In Spanish, ¿Qué pasa? translates literally as “what’s happening?” It is used to mean “how are things going for you?”.

34 First president to own a car : TAFT

William Howard Taft may have been the 27th President of the United States, but his lifelong ambition was to be Chief Justice of the Supreme Court. The future president had served as dean and professor at the Cincinnati Law School. President Taft was able to realize that dream in 1921, eight years after losing his bid for re-election as president. As Chief Justice, this former US President swore in two new presidents: Calvin Coolidge (in 1925) and Herbert Hoover (in 1929). William Howard Taft is also remembered as the most obese president. In the last year of his presidency, he weighed about 340 pounds (he was 5 feet 11 inches tall). Twelve months after leaving the White House, President Taft had dropped 80 pounds and substantially lowered his blood pressure.

39 Break into bits : PARSE

The verb “to parse” means “to state the parts of speech in a sentence”. “Parse” comes from the Latin word “pars” meaning “part”.

44 Philippine island that’s home to Iloilo : PANAY

When the Spanish explorer Ruy Lopez de Villalobos discovered the islands of Leyte and Samar, he called them “Felipinas”, after King Philip II of Spain. Eventually, the name was used for the whole archipelago, becoming what we now call in English, the Philippines.

45 Scrooge, to Donald Duck : UNCLE

Scrooge McDuck is a rich uncle of Donald Duck. Donald first hit the screens in 1934, and Uncle Scrooge made his debut performance in 1947.

48 Exposure units : RADS

A rad is a unit used to measure radiation levels that is largely obsolete now. The “rad” has been superseded by the “rem”.

49 Lena of “Alias” : OLIN

Lena Olin is a Swedish actress, and someone who has acting in her blood. Her mother was the actress Britta Holmberg and her father the actor and director Stig Olin. Olin had a very successful career in Sweden, often working with the great Ingmar Bergman. Olin’s breakthrough international and English-speaking role was playing opposite Daniel Day-Lewis in “The Unbearable Lightness of Being” released in 1988. Way back in 1974, Miss Olin was crowned Miss Scandinavia in a beauty pageant for Nordic women held in Helsinki, Finland. Olin’s most famous performance was in “Chocolat” released in 2000, and then she won an Emmy in 2003 for Best Supporting Actress in the TV show “Alias”.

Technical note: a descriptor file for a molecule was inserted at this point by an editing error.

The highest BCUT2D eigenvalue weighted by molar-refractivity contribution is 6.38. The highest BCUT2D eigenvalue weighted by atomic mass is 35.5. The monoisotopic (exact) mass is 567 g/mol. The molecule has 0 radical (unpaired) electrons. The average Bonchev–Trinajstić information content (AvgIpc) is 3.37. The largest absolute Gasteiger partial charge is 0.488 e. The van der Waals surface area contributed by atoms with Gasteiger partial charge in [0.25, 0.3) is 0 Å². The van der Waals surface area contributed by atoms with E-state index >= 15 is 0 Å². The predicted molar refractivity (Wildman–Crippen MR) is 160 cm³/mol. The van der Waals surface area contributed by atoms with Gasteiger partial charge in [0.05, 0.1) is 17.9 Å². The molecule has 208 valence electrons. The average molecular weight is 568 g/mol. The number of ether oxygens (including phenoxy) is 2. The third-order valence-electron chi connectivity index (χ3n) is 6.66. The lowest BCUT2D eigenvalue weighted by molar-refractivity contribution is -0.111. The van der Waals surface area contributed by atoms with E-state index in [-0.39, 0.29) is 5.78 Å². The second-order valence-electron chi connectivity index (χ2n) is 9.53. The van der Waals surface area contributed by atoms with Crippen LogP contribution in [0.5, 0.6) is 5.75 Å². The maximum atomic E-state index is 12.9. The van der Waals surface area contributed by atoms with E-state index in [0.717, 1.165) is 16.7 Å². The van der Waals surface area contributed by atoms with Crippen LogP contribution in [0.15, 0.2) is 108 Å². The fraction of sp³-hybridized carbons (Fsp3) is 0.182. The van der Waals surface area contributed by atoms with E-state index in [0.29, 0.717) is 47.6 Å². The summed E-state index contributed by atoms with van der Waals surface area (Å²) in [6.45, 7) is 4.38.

“Alias” is an action show that was aired by ABC from 2001 to 2006. Star of the show is Jennifer Garner. Garner plays a CIA agent named Sydney Bristow who must adopt multiple aliases over the series for her missions, while concealing her real career from family and friends. Sydney’s mother is a former Russian spy played by the marvelous Lena Olin.

Complete List of Clues/Answers

Across

1 Beaming : ALL SMILES
10 Sounds of melodrama : SOBS
14 Wind up alone? : FLUTE SOLO
15 Mideast capital : SANAA
16 Fuzzy exotic pet : TARANTULA
17 Performed by the whole ensemble, in music : TUTTI
18 Ruler often seen in a robe : EMIR
19 Classified in levels : HIERARCHAL
21 Word with tie or fly : … ROD
22 Sign by a highway exit : GAS
23 Hens, but not roosters : LAYERS
24 Big container : VAT
25 Yoga pose with arms extended and legs folded over the head : PLOW
27 Where a flask might be kept : LAB
28 High-speed commuter option : ACELA
30 Court ruling? : LET
31 Like the Lilliputians : TINY
32 Trend for unengaged employees : QUIET-QUITTING
35 Twist : CURL
36 O, on a letter : HUG
37 Hall mate? : OATES
38 Social media influencer Addison ___ : RAE
39 Stephen Sondheim’s “The Worst ___ in London” : PIES
40 Frequent conspiracy subject : UFO
41 Pops : OLD MAN
43 Invention originally used as a yellow dye, in brief : TNT